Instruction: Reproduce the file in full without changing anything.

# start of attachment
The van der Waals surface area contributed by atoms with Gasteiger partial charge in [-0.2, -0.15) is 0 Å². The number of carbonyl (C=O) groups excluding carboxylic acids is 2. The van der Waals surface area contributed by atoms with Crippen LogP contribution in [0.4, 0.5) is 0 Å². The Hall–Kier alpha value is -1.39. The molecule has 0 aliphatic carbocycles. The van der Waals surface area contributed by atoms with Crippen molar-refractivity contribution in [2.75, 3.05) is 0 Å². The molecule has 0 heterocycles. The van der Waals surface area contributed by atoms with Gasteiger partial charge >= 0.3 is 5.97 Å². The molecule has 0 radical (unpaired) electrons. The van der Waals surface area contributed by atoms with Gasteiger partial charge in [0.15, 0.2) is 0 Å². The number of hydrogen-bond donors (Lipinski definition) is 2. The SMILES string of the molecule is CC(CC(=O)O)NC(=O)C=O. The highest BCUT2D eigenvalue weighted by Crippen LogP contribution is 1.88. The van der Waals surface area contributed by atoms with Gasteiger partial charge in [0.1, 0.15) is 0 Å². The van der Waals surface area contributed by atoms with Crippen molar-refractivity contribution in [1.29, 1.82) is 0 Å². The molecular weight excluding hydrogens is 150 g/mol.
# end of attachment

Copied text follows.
The van der Waals surface area contributed by atoms with Gasteiger partial charge in [-0.2, -0.15) is 0 Å². The number of carbonyl (C=O) groups excluding carboxylic acids is 2. The van der Waals surface area contributed by atoms with Crippen LogP contribution in [0.4, 0.5) is 0 Å². The Hall–Kier alpha value is -1.39. The molecule has 0 aliphatic carbocycles. The van der Waals surface area contributed by atoms with Crippen molar-refractivity contribution in [2.75, 3.05) is 0 Å². The molecule has 0 heterocycles. The van der Waals surface area contributed by atoms with Gasteiger partial charge >= 0.3 is 5.97 Å². The molecule has 0 radical (unpaired) electrons. The van der Waals surface area contributed by atoms with Gasteiger partial charge in [0.15, 0.2) is 0 Å². The number of hydrogen-bond donors (Lipinski definition) is 2. The SMILES string of the molecule is CC(CC(=O)O)NC(=O)C=O. The highest BCUT2D eigenvalue weighted by Crippen LogP contribution is 1.88. The van der Waals surface area contributed by atoms with Gasteiger partial charge in [0.1, 0.15) is 0 Å². The van der Waals surface area contributed by atoms with Crippen molar-refractivity contribution in [1.29, 1.82) is 0 Å². The molecular weight excluding hydrogens is 150 g/mol.